Speeches: To which is Added His Letter on the Union

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J. Duffy, 1868 - 468 pages

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Page 51 - ... freedom, am I to hear of faction. I wish for nothing but to breathe, in this our island, in common with my fellow-subjects, the air of liberty. I have no ambition, unless it be the ambition to break your chain, and contemplate your glory. I never will be satisfied so long as the meanest cottager in Ireland has a link of the British chain clanking to his rags; he may be naked, he shall not be in...
Page 259 - I defy the honourable gentleman ; I defy the government ; I defy their whole phalanx : let them come forth. I tell the ministers I will neither give them quarter nor take it. I am here to lay the shattered remains of my constitution on the floor of this House, in defence of the liberties of my country.
Page 365 - I do hereby disclaim, disavow, and solemnly abjure any intention to subvert the present Church Establishment; as settled by law within this realm ; and I do solemnly swear, that I never will exercise any privilege to which I am or may become entitled, to disturb or weaken the Protestant religion, or Protestant Government, in the United Kingdom...
Page 365 - I do swear, That I will defend to the utmost of my Power the Settlement of Property within this Realm, as established by the Laws : And I do hereby disclaim, disavow, and solemnly abjure any Intention to subvert the present Church Establishment as settled by Law within this Realm...
Page 438 - The secretary stood alone. Modern degeneracy had not reached him. Original and unaccommodating, the features of his character had the hardihood of antiquity. His august mind overawed majesty, and one of his sovereigns thought royalty so impaired in his presence that he conspired to remove him, in order to be relieved from his superiority.
Page 365 - An Act for the further limitation of the crown, and better securing the rights and liberties of the subject, is and stands limited to the Princess Sophia, Electress of Hanover, and the heirs of her body being Protestants ; hereby utterly renouncing and abjuring any obedience or allegiance unto any other person claiming or pretending a right to the crown of...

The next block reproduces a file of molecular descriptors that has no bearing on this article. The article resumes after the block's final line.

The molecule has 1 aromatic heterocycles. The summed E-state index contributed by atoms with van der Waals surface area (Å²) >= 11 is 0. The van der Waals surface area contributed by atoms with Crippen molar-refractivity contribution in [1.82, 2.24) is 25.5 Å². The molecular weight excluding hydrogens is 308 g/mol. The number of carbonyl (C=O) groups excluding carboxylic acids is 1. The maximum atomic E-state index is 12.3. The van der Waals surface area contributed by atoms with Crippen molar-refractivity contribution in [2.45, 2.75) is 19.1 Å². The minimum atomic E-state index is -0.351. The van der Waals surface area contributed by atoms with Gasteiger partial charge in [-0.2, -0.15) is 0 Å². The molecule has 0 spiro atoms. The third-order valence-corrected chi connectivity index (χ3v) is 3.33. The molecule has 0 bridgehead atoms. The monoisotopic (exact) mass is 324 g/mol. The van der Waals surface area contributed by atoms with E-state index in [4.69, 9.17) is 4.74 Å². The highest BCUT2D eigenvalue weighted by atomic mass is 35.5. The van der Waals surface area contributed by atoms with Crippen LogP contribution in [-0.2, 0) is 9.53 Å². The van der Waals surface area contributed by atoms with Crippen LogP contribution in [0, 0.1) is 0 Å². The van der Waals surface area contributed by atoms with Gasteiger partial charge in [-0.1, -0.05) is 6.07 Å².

Page 439 - ... not like the torrent of Demosthenes, or the splendid conflagration of Tully, it resembled sometimes the thunder, and sometimes the music of the spheres.
Page 419 - Without a sign his sword the brave man draws, And asks no omen but his country's cause.
Page 51 - I do see the time is at hand, the spirit is gone forth, the declaration is planted; and though great men should apostatize, yet the cause will live; and though the public speaker should die, yet the immortal fire shall outlast the organ which conveyed it, and the breath of liberty, like the word of the holy man, will not die with the prophet, but survive him.
Page 369 - June 22, rose in the house of commons ; and after a most eloquent and energetic speech, moved " that this house will early in the next session of parliament, take into its most serious consideration the state of the laws affecting his majesty's Roman catholic subjects in Great Britain and Ireland ; with a view to such a final and conciliatory adjustment, as may be conducive to the peace and strength of the united kingdom ; to the stability of the protestant establishment, and to the general satisfaction...

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